Hello again, it’s been sometime!
It’s hard to believe we are in October already and that my last blog was in April! In todays blog post I’m sharing my process of using watercolours & old book pages by using a special watercolour ground to prepare different papers.
Like many people I find my emotions and things happening in daily life can affect my interests, inspirations and my creativity. Following a family bereavement at the beginning of June I didn’t feel creative or excited about the idea of painting for several months. To start with I whittled I ought to be painting, writing my newsletters or blog posts as I normally would. However I realised I needed to give myself some time. If you’ve read my previous posts, newsletters or follow me on social media you’ll know how much I enjoy keeping a sketchbook or two on the go.
Getting Going Again
Once I started to regain my mojo I allowed myself to simply explore ideas in my sketchbooks, gradually losing myself in the creative process rather than working on full paintings.
One of the things I’ve been having fun with has been using different papers, such as old book pages or scrapbooking sheets as part of the base for watercolour sketches.
Ordinarily papers produced for watercolours have been specially prepared with a size to allow the paint to flow across the surface. However this isn’t the case with old book pages, on these I find the paint often sinks into the paper a little bit like blotting paper making it difficult to blend and move the watercolours.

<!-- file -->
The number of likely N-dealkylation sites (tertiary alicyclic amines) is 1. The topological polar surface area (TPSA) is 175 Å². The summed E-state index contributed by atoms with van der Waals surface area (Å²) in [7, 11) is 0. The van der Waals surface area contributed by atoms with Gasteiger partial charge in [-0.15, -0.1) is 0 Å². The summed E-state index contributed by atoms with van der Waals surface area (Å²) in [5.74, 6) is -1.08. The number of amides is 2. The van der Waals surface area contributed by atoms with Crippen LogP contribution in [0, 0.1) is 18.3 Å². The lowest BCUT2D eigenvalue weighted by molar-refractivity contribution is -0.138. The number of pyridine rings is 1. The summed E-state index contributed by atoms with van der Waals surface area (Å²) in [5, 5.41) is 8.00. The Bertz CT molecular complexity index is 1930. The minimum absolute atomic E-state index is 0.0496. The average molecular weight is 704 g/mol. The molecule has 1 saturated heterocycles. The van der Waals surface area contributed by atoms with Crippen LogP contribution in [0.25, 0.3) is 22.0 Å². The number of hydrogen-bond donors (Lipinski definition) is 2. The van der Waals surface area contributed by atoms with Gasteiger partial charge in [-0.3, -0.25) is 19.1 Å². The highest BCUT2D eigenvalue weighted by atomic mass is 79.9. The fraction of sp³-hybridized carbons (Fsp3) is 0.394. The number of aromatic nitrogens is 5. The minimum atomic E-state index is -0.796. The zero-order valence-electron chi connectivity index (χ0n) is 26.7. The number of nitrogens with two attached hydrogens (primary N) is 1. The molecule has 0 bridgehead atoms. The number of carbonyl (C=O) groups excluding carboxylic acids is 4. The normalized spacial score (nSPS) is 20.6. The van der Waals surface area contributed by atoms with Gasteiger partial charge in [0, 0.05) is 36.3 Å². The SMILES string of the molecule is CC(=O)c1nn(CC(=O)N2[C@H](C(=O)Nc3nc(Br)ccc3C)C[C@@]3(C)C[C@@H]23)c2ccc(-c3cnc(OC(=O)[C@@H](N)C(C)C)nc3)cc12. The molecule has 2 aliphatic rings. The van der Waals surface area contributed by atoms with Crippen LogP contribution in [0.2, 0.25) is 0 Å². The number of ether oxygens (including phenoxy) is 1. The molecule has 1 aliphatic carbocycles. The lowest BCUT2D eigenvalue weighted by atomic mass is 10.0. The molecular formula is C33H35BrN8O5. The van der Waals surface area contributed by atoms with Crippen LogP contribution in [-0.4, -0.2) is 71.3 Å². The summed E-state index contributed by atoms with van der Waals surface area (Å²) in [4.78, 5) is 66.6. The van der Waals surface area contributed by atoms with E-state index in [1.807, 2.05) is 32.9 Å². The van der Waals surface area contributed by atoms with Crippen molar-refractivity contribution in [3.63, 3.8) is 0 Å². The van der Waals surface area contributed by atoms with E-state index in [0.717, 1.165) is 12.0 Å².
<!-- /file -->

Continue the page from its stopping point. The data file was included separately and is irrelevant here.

To overcome this I first prepare book pages and other printed papers with a special watercolour ground before using them for a sketch or painting.
Watercolours & Old Book Pages
The first stage is to cover the back of the book page with adhesive, I use Bindex an acrylic binder, before sticking it on to a sheet of watercolour paper. The page needs gently smoothing down all over to make sure any air bubbles are removed before leaving it to dry.
Once the adhesive has completely dried I then carefully brush a thin even layer of the special watercolour ground over both the printed page and the surrounding watercolour paper. I tend to cover all of it with a thin layer of transparent ground leaving it to dry for at least a day before applying a second coat.
After the sheet has dried for 24 hours I then apply another thin layer of ground. For the second layer I use either the Transparent Ground again or I may choose to use a Titanium White Ground or a mixture of both.
Soft Hints Of Lettering
Sometimes I like to have lots of the text showing whereas on others sketches I leave just a hint of the base writing to show through the watercolour washes. I do like how the print give quite a different feel a watercolour sketch.
There are various different brands of watercolour grounds available. The ones I’ve been using are from Daniel Smith.
The process of preparing the different papers to use with watercolours does mean I have to plan ahead and be patient, something I’m not very good at when I’m excited about an idea!
I hope you’ve found this interesting and perhaps inspired to have a go yourself. I’d love to hear how you get on or if you have any favourite sketchbook techniques.
It’s great to be sharing my ideas, thoughts and inspirations again, I’ll try not to leave it so long next time!
I’ll be sharing more news about my art, tuition and future plans in my next newsletter including exclusive newsletter subscribers offers. If you’d like to receive my newsletters there’s a simple form on the homepage.
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